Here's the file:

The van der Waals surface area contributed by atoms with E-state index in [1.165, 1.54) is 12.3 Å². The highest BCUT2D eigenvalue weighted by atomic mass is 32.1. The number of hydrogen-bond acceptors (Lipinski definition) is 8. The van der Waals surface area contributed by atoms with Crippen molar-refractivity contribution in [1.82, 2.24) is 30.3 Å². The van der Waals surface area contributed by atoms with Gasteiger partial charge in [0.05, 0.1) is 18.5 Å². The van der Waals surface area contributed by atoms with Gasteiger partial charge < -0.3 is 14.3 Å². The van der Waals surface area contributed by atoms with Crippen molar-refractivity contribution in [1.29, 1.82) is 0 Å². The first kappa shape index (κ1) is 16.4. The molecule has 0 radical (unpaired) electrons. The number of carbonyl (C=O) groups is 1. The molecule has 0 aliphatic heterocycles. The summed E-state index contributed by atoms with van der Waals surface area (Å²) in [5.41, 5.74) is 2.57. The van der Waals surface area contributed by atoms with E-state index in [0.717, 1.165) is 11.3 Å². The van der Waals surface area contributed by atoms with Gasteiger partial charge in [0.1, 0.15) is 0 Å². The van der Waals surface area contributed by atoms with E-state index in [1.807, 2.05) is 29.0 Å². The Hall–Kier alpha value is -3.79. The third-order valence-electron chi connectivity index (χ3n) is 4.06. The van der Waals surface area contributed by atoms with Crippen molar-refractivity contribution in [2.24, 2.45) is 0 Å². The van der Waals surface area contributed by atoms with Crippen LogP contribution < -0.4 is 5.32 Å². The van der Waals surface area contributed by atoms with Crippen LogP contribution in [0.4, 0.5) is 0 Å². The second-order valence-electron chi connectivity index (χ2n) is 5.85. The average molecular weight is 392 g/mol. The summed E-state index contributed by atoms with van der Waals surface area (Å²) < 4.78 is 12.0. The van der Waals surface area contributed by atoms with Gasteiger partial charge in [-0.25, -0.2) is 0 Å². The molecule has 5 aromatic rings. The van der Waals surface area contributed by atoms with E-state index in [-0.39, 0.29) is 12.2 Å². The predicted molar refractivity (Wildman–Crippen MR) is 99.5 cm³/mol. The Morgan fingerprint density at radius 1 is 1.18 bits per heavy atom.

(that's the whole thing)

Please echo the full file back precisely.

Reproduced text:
The van der Waals surface area contributed by atoms with E-state index in [1.165, 1.54) is 12.3 Å². The highest BCUT2D eigenvalue weighted by atomic mass is 32.1. The number of hydrogen-bond acceptors (Lipinski definition) is 8. The van der Waals surface area contributed by atoms with Crippen molar-refractivity contribution in [1.82, 2.24) is 30.3 Å². The van der Waals surface area contributed by atoms with Gasteiger partial charge in [0.05, 0.1) is 18.5 Å². The van der Waals surface area contributed by atoms with Gasteiger partial charge < -0.3 is 14.3 Å². The van der Waals surface area contributed by atoms with Crippen molar-refractivity contribution in [1.29, 1.82) is 0 Å². The first kappa shape index (κ1) is 16.4. The molecule has 0 radical (unpaired) electrons. The number of carbonyl (C=O) groups is 1. The molecule has 0 aliphatic heterocycles. The summed E-state index contributed by atoms with van der Waals surface area (Å²) in [5.41, 5.74) is 2.57. The van der Waals surface area contributed by atoms with E-state index in [0.717, 1.165) is 11.3 Å². The van der Waals surface area contributed by atoms with Gasteiger partial charge in [0.1, 0.15) is 0 Å². The van der Waals surface area contributed by atoms with E-state index in [1.807, 2.05) is 29.0 Å². The Hall–Kier alpha value is -3.79. The third-order valence-electron chi connectivity index (χ3n) is 4.06. The van der Waals surface area contributed by atoms with Crippen molar-refractivity contribution in [2.24, 2.45) is 0 Å². The van der Waals surface area contributed by atoms with Crippen LogP contribution < -0.4 is 5.32 Å². The van der Waals surface area contributed by atoms with Crippen LogP contribution in [0.4, 0.5) is 0 Å². The second-order valence-electron chi connectivity index (χ2n) is 5.85. The average molecular weight is 392 g/mol. The summed E-state index contributed by atoms with van der Waals surface area (Å²) < 4.78 is 12.0. The van der Waals surface area contributed by atoms with Gasteiger partial charge in [-0.25, -0.2) is 0 Å². The molecule has 5 aromatic rings. The van der Waals surface area contributed by atoms with E-state index in [-0.39, 0.29) is 12.2 Å². The predicted molar refractivity (Wildman–Crippen MR) is 99.5 cm³/mol. The Morgan fingerprint density at radius 1 is 1.18 bits per heavy atom.